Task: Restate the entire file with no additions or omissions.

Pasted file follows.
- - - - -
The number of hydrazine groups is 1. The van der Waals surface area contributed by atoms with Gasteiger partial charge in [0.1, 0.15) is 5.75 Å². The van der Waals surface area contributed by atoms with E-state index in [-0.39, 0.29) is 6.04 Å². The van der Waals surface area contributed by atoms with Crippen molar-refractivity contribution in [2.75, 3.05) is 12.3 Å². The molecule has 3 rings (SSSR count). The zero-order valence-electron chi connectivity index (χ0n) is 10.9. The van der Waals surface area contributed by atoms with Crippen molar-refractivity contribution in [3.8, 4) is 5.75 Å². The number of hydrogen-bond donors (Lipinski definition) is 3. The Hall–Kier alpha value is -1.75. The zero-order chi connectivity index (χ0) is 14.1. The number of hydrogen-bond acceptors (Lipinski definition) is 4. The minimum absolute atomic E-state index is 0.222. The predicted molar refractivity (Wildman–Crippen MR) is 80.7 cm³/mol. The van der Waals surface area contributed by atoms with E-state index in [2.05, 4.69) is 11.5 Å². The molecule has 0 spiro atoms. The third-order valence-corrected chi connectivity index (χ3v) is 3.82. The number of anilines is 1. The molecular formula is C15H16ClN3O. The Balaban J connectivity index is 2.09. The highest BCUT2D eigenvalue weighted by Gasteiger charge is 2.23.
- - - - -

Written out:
The number of hydrazine groups is 1. The van der Waals surface area contributed by atoms with Gasteiger partial charge in [0.1, 0.15) is 5.75 Å². The van der Waals surface area contributed by atoms with E-state index in [-0.39, 0.29) is 6.04 Å². The van der Waals surface area contributed by atoms with Crippen molar-refractivity contribution in [2.75, 3.05) is 12.3 Å². The molecule has 3 rings (SSSR count). The zero-order valence-electron chi connectivity index (χ0n) is 10.9. The van der Waals surface area contributed by atoms with Crippen molar-refractivity contribution in [3.8, 4) is 5.75 Å². The number of hydrogen-bond donors (Lipinski definition) is 3. The Hall–Kier alpha value is -1.75. The zero-order chi connectivity index (χ0) is 14.1. The number of hydrogen-bond acceptors (Lipinski definition) is 4. The minimum absolute atomic E-state index is 0.222. The predicted molar refractivity (Wildman–Crippen MR) is 80.7 cm³/mol. The van der Waals surface area contributed by atoms with E-state index in [2.05, 4.69) is 11.5 Å². The molecule has 0 spiro atoms. The third-order valence-corrected chi connectivity index (χ3v) is 3.82. The number of anilines is 1. The molecular formula is C15H16ClN3O. The Balaban J connectivity index is 2.09. The highest BCUT2D eigenvalue weighted by Gasteiger charge is 2.23.